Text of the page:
Automation maturity levels (revised)

This a revised version from an old essay about how companies or departments see automation for IT services.

Let’s just define tree essential levels of automation maturity stages with emphasis on how the service is provided and what tools are commonly used.

Level 1: ‘ad-hoc’

An IT organization starts providing its services with a full team of technical people (specialists). Automation at this level is usually “person based“: some specialists could create their script for helping them to carry on with the daily duties.

The key factor on this level is that the service still relays on people: it’s optional for the specialists to use automation as they’re responsible for the results.

In order for scale the service, the company must hire more technical staff, but specialists are scarce and expensive: they need years to acquire the right knowledge and this has its price tag. As alternative, companies usually try to train “junior” profiles or operators to deal with the workload, ending with extensive operation workbooks, complicated instructions… and incidents.

Level 2: ‘software development mode’

For scaling with the advantages of automation, a mental shift is needed: the scripts are no longer “helpers tools”; they must be considered as the primary service providers.

It means that the organization must rearrange: specialists develop the automation components (scripts, launchers or even user consoles), and operators launch the jobs at request. Specialists also deals with exceptional requests, optimization, migrations or any other advanced operation.

The difference for the specialists is delegation: they’re no longer required to run the scripts on request: they can delegate the daily use to operators, freeing them for doing higher value actions.

All software development good practices apply here: use a source code management for all scripts, use a database for storing “data” (configuration), follow a “Software Development Life Cycle” with at least tree stages (testing environment, “UAT” and a stable production), do testing, trace maintenance/feature requests, etc.

Level 3: ‘the cloud’

There’s another level for IT automation: the self-service model that is present all across cloud providers.

Now that the organization has a well established way to offer and evolve IT services in automatic fashion, the next step is to build a self-service console (and optionally an API and/or CLI) so the clients can launch requests on their own.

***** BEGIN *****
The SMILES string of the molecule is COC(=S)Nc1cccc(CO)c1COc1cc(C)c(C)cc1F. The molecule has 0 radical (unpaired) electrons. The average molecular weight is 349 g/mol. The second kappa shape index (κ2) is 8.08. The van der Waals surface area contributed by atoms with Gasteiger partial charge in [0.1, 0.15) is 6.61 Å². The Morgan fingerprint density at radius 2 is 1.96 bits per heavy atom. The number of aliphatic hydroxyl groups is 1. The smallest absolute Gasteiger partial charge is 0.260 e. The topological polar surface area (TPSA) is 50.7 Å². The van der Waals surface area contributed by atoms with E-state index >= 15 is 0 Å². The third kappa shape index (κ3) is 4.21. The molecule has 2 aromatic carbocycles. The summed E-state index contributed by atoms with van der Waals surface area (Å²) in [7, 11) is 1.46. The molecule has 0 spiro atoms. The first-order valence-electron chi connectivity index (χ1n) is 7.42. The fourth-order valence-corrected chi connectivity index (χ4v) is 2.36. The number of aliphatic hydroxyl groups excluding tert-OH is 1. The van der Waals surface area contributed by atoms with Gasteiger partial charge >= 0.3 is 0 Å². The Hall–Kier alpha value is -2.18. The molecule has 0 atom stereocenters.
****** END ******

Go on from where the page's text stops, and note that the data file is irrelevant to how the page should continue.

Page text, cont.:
A key point for this level is the user centered point of view: the team must forget the technical scripting and stuff and build just “a product” (what the users really wants). No matter if your product is some kind of IaaS, PaaS or SaaS, the user must be unaware of the underlying scripting or technology used to provide him the desired result.

Two important components at this level are:

  • The configuration management must be really well done: operators can accept to enter the same information on every script execution (for example, the target host name or database where some action is done), but it’s unacceptable for an user to enter the same value that he had already entered or that was previously provided by another request.

  • It must include some kind of work-flow engine that allows the team to orchestrate scripting calls and catch any exception or error during the process, returning a meaningful message to the user. On the previous level, operators could follow an execution plan but on a self-service mode the process must run without human intervention.


Now about tools.

The first level doesn’t requires any particular one: a simple scripting environment or a programming language is enough. It’s up to the technical staff to use a more elaborate tool, but the basic principle remains the same: the target user base is technical people.

Most Infrastructure as Code tools apply for the second level. They all provide some kind of configuration management (usually plain text files) and some times a source code version for scripting (recipes, etc.).

Finally, level tree tools usually are very complex and expensive, like VMWare’s vRealize and IBM’s Cloud Orchestrator. Both provide a more user oriented service catalog, request forms, and a fairly complete work-flow engine.

Just an opinion

I usually choose Bash scripting for simple tasks, or Perl if it’s needed to deal with more complex processing (specially for log parsing or reports).

My preferred “tool” for the second level is Red Hat’s Ansible suite. It promotes the use of a SCM for scripting, it manages configuration as inventories and “extra vars”, and supports “execution environments”. With the addition of Ansible Tower it also provides a web user console with role based security, a basic work-flow engine, a scheduler, execution (jobs) templates, and more.

Most of the tools for the third level that I’ve seen were in-house made (internal) tools. Some years ago, I tried VMWare’s VRealize suite; and I have a good opinion about it. However, I’m still missing a good Open Source alternative.